Fetoscopic Tracheal Balloon Occlusion in Unborns With Severe Congenital Diaphragmatic Hernia - EUROTRIAL I

This study has been withdrawn prior to enrollment.
(No patients could be recruited and randomized due to other center offering backdoor for treatment.)
Sponsor:
Collaborator:
Universitätsmedizin Mannheim
Information provided by:
University Hospital, Bonn
ClinicalTrials.gov Identifier:
NCT00373763
First received: September 6, 2006
Last updated: August 22, 2008
Last verified: August 2008

September 6, 2006
August 22, 2008
January 2007
January 2008   (final data collection date for primary outcome measure)
Survival to discharge from hospital
Same as current
Complete list of historical versions of study NCT00373763 on ClinicalTrials.gov Archive Site
  • Maternal morbidity
  • Fetal morbidity
  • Premature preterm rupture of membranes
  • Unintended preterm delivery
  • Conventional ventilation strategies possible
  • ECMO required
  • Days in intensive care
  • Days in hospital
  • Oxygen dependency on discharge
Same as current
Not Provided
Not Provided
 
Fetoscopic Tracheal Balloon Occlusion in Unborns With Severe Congenital Diaphragmatic Hernia - EUROTRIAL I
Randomized Clinical Trial for the Assessment of the Life-Saving Potential of Fetoscopic Tracheal Balloon Occlusion in Fetuses With Severe Congenital Diaphragmatic Hernia - EUROTRIAL I

Diaphragmatic hernia detected in fetal life carries a high risk for postnatal demise due to lung underdevelopment. Clinical experience from prospective controlled non-randomized case series with fetoscopic tracheal balloon occlusion has seen improved survival rates in contrast to untreated controls. Therefore, the purpose of this randomized clinical trial is to provide further evidence about the efficacy and safety of the prenatal interventional approach. Primary outcome measure is postnatal survival to discharge from hospital treatment.

Not Provided
Interventional
Not Provided
Allocation: Randomized
Endpoint Classification: Safety/Efficacy Study
Intervention Model: Factorial Assignment
Masking: Open Label
Primary Purpose: Treatment
Diaphragmatic Hernia
Procedure: Fetoscopic tracheal balloon occlusion
Not Provided
Kohl T, Gembruch U, Filsinger B, Hering R, Bruhn J, Tchatcheva K, Aryee S, Franz A, Heep A, Muller A, Bartmann P, Loff S, Hosie S, Neff W, Schaible T; German Center for Fetal Surgery Diaphragmatic Hernia Task Group. Encouraging early clinical experience with deliberately delayed temporary fetoscopic tracheal occlusion for the prenatal treatment of life-threatening right and left congenital diaphragmatic hernias. Fetal Diagn Ther. 2006;21(3):314-8.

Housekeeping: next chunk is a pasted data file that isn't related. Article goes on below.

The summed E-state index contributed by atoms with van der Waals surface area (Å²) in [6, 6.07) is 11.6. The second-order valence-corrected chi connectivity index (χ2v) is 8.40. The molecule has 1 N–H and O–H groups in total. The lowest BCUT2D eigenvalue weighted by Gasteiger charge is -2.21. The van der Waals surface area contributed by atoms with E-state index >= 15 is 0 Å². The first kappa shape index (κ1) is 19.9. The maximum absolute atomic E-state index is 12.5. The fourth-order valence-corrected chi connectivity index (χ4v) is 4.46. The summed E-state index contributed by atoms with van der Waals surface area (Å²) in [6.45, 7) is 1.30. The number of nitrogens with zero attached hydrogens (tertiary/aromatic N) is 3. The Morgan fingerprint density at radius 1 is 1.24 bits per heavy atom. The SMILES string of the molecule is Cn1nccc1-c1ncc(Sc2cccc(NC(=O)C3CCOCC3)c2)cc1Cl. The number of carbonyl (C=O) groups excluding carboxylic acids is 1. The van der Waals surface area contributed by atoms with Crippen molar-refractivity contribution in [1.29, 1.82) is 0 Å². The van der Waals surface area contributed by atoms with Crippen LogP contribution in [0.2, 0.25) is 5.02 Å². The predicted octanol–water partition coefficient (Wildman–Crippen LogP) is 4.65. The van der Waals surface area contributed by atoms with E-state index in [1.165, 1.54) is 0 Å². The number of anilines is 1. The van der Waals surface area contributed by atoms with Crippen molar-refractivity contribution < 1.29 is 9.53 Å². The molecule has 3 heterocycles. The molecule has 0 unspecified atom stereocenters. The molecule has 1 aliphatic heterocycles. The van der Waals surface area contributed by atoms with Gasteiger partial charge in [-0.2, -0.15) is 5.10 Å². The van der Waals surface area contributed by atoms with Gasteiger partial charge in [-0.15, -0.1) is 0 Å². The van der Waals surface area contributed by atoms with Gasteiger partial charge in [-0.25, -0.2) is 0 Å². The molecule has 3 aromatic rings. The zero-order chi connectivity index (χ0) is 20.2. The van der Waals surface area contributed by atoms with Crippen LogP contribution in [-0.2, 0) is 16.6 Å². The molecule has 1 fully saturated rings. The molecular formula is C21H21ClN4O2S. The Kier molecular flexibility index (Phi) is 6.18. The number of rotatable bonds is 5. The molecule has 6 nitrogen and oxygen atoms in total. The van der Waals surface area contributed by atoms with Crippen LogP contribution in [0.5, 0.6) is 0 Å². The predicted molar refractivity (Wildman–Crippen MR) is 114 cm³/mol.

*   Includes publications given by the data provider as well as publications identified by ClinicalTrials.gov Identifier (NCT Number) in Medline.
 
Withdrawn
98
Not Provided
January 2008   (final data collection date for primary outcome measure)

Inclusion Criteria:

  • Pregnant women from European countries carrying fetuses with congenital right or left diaphragmatic hernias
  • Normal karyotype, no further severe anomalies on prenatal ultrasound study
  • Fetal liver herniation into the chest, Lung-to-head ratio of ≥0,40 ≤0,84 between 30+0 - 33+5 weeks+days of gestation

Exclusion Criteria:

  • Any maternal disease or condition that would result in an increased risk to her personal health from the experimental procedure
  • Abnormal fetal karyotype
  • Further severe fetal anomalies on prenatal ultrasound
Female
18 Years to 50 Years
Yes
Contact information is only displayed when the study is recruiting subjects
Germany
 
NCT00373763
DH-EUROTRIAL I - 093/06, 093/06
Not Provided
Thomas Kohl MD, German Center for Fetal Surgery & Minimally-Invasive Therapy
University Hospital, Bonn
Universitätsmedizin Mannheim
Principal Investigator: Thomas Kohl, MD German Center for Fetal Surgery & Minimally-Invasive Therapy, University of Bonn, Germany
Principal Investigator: Thomas Schaible, MD Neonatal Intensive Care Unit (ECMO center), University of Mannheim, Germany
University Hospital, Bonn
August 2008

ICMJE     Data element required by the International Committee of Medical Journal Editors and the World Health Organization ICTRP